By Ewan Palmer
David Cameron has apologised for making the “wrong decision” in hiring Andy Coulson following his conviction for phone hacking.
Coulson, who was hired as director of communications by the Conservative party in May 2007 after he resigned from the News of the World, was found guilty of one count of conspiracy to hack phones at the Old Bailey.
Coulson quit the NotW following the conviction of its royal editor, Clive Goodman, of phone hacking offences. At the time he said that, as editor of the newspaper, he took “full responsibility” for any wrongdoing by reporters, yet didn’t personally have any knowledge of phone hacking.
Cameron has now said he is “extremely sorry” about the “bad decision” to hire Coulson, adding that he hired the veteran tabloid reporter “on the basis of undertakings I was given by him about phone hacking and those turned out not to be the case.
“I always said that if they turned out to be wrong that I would make a full and frank apology and I do that today. I am extremely sorry that I employed him. It was the wrong decision and I’m very clear about that.
“I would say that no one has made any complaints about the work that he did for me either as Leader of the Opposition or indeed here in Number 10 Downing Street, but knowing what I now know and knowing that those assurances weren’t right it was obviously wrong to employ him.
“I gave someone a second chance and it turned out to be a bad decision.”
Chancellor George Osborne, who advised Cameron to hire Coulson, has also apologised, saying: “I too am very sorry for the decision we made to employ Andy Coulson. He gave us assurances that turned out not to be the case. We gave him a second chance but, knowing what we now know, it’s clear that we made the wrong decision.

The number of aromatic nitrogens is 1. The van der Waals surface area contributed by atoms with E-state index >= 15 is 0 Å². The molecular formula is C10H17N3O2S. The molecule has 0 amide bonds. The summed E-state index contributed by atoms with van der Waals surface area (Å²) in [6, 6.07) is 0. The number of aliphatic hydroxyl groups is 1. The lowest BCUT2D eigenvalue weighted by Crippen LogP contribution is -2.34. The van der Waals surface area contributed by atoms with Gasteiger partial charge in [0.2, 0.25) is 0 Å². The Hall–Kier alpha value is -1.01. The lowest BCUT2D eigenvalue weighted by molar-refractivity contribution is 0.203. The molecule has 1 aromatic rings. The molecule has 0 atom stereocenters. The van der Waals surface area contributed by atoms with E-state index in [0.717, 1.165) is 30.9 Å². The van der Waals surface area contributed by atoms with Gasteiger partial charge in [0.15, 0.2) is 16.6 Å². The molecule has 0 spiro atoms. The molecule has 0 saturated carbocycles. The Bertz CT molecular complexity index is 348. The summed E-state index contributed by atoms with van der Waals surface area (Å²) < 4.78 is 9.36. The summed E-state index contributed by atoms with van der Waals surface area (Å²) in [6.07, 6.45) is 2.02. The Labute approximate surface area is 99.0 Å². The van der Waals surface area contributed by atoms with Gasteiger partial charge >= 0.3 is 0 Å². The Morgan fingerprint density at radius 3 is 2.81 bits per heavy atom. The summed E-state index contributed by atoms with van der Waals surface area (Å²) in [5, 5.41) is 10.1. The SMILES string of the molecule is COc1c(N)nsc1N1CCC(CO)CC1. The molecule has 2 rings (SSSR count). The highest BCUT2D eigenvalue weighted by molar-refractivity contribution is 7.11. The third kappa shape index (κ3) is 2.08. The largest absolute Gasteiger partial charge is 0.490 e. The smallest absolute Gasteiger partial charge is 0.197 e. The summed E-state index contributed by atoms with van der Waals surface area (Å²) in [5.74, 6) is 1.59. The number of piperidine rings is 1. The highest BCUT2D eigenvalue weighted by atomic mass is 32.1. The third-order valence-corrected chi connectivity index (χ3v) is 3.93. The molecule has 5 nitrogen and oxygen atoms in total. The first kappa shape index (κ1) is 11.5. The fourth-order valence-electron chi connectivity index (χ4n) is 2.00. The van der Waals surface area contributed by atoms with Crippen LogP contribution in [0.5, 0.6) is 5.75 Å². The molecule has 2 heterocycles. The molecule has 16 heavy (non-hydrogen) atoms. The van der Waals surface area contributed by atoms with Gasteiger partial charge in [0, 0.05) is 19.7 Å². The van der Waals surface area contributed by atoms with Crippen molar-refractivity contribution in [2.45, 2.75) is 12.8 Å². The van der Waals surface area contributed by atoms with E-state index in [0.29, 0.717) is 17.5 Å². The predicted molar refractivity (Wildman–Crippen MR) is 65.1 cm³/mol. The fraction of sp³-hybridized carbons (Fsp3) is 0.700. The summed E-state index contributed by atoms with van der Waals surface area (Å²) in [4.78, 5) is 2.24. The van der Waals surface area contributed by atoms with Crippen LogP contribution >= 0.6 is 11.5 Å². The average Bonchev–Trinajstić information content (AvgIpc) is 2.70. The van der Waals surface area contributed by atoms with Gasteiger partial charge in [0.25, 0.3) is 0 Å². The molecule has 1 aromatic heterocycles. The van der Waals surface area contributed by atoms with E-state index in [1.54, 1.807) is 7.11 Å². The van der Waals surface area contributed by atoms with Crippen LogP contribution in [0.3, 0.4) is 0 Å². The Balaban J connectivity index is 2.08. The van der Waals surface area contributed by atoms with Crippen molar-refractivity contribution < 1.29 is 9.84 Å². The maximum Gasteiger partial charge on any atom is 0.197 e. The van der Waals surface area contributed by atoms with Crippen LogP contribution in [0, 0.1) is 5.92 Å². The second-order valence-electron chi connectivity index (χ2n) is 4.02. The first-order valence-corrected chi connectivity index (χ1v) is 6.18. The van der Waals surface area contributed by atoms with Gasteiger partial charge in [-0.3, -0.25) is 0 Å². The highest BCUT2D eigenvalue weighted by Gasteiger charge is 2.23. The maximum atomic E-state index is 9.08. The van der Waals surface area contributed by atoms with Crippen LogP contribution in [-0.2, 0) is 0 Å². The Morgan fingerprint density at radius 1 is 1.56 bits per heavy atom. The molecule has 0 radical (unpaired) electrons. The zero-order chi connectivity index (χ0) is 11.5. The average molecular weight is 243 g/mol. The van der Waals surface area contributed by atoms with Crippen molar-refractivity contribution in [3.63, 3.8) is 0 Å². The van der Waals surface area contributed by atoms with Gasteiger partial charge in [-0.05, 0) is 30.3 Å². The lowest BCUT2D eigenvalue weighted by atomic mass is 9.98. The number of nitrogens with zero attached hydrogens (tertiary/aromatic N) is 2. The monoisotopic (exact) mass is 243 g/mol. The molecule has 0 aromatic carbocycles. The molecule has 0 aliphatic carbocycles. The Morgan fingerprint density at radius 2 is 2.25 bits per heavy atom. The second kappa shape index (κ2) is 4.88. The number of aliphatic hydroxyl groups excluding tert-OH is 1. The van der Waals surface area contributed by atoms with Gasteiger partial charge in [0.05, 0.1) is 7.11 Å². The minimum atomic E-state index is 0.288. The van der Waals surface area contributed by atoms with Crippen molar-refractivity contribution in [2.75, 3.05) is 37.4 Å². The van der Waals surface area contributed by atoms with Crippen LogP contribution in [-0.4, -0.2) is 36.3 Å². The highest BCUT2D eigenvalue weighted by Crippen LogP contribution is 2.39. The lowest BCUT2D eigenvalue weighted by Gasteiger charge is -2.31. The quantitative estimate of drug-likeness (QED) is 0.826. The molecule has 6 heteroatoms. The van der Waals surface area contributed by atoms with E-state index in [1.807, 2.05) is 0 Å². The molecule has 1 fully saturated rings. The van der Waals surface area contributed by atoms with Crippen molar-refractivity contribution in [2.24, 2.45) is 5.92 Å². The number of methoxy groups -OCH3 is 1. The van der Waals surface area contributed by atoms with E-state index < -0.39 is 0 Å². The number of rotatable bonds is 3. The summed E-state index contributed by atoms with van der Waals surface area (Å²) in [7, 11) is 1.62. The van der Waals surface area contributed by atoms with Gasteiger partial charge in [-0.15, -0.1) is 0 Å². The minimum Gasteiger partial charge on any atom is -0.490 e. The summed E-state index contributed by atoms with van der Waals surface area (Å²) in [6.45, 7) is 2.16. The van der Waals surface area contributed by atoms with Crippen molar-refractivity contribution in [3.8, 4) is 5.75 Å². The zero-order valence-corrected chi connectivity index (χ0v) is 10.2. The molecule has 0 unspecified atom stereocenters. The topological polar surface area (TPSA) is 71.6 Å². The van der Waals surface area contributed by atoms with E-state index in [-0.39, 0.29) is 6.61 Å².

“It’s important for the victims of phone hacking that this has now been properly dealt with by the courts; and it matters for us all that we have a free and vibrant press which operates within the law.”
‘Endemic’ phone hacking culture
Coulson’s initial claim that he was not involved in phone hacking was backed by a Press Complaints Commission (PCC) report, which ruled that neither he nor anyone else at the newspaper was aware of the illegal activity of Goodman.
However he resigned as Cameron’s spin doctor in January 2011 as more allegations of an “endemic” phone hacking culture at the NotW emerged. He said the attention surrounding the claims made it difficult to concentrate on his role.
Coulson was eventually arrested on suspicion of phone hacking and making illegal payments to police in July 2011, one day after the NotW closed following reports murdered schoolgirl Mily Dowler’s phone was hacked by the paper while police were still looking for her.
Coulson and Goodman still await a verdict on two charges of conspiring to commit misconduct in public office by sanctioning payments to public officials for confidential royal phone directories.
The rest of the defendants at the phone hacking trial, including former News International chief executive Rebekah Brooks, were cleared of all charges.